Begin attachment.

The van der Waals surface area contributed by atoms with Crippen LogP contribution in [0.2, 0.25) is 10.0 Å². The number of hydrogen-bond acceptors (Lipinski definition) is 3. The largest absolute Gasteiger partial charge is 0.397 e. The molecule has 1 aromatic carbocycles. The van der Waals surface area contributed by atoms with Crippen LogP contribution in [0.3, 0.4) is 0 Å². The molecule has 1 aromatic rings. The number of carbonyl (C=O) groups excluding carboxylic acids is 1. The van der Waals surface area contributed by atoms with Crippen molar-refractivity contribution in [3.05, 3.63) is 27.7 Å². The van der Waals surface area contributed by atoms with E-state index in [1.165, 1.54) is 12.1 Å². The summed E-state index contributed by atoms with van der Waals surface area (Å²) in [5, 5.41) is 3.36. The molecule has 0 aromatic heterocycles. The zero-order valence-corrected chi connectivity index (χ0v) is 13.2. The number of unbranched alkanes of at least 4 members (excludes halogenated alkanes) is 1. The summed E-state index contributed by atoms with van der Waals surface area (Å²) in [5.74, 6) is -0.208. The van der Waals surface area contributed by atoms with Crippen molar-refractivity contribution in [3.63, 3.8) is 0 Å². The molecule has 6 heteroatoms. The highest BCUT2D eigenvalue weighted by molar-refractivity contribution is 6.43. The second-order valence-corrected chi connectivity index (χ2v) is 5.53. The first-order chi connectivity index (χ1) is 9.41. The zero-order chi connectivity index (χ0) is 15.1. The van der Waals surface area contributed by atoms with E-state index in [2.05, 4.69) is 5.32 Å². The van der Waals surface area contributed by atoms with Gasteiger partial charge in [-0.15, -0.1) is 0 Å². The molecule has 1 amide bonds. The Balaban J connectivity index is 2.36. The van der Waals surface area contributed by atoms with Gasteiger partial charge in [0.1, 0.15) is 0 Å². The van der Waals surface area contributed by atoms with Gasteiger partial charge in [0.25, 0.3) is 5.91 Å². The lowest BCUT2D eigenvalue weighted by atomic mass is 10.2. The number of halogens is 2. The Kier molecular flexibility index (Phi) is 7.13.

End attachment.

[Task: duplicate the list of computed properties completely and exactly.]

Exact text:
The van der Waals surface area contributed by atoms with Crippen LogP contribution in [0.2, 0.25) is 10.0 Å². The number of hydrogen-bond acceptors (Lipinski definition) is 3. The largest absolute Gasteiger partial charge is 0.397 e. The molecule has 1 aromatic carbocycles. The van der Waals surface area contributed by atoms with Crippen LogP contribution in [0.3, 0.4) is 0 Å². The molecule has 1 aromatic rings. The number of carbonyl (C=O) groups excluding carboxylic acids is 1. The van der Waals surface area contributed by atoms with Crippen molar-refractivity contribution in [3.05, 3.63) is 27.7 Å². The van der Waals surface area contributed by atoms with E-state index in [1.165, 1.54) is 12.1 Å². The summed E-state index contributed by atoms with van der Waals surface area (Å²) in [5, 5.41) is 3.36. The molecule has 0 aromatic heterocycles. The zero-order valence-corrected chi connectivity index (χ0v) is 13.2. The number of unbranched alkanes of at least 4 members (excludes halogenated alkanes) is 1. The summed E-state index contributed by atoms with van der Waals surface area (Å²) in [5.74, 6) is -0.208. The van der Waals surface area contributed by atoms with Crippen molar-refractivity contribution in [3.63, 3.8) is 0 Å². The molecule has 6 heteroatoms. The highest BCUT2D eigenvalue weighted by molar-refractivity contribution is 6.43. The second-order valence-corrected chi connectivity index (χ2v) is 5.53. The first-order chi connectivity index (χ1) is 9.41. The zero-order chi connectivity index (χ0) is 15.1. The van der Waals surface area contributed by atoms with E-state index in [2.05, 4.69) is 5.32 Å². The van der Waals surface area contributed by atoms with Gasteiger partial charge in [-0.15, -0.1) is 0 Å². The molecule has 1 amide bonds. The Balaban J connectivity index is 2.36. The van der Waals surface area contributed by atoms with Gasteiger partial charge in [0.1, 0.15) is 0 Å². The van der Waals surface area contributed by atoms with Gasteiger partial charge in [0.25, 0.3) is 5.91 Å². The lowest BCUT2D eigenvalue weighted by atomic mass is 10.2. The number of halogens is 2. The Kier molecular flexibility index (Phi) is 7.13.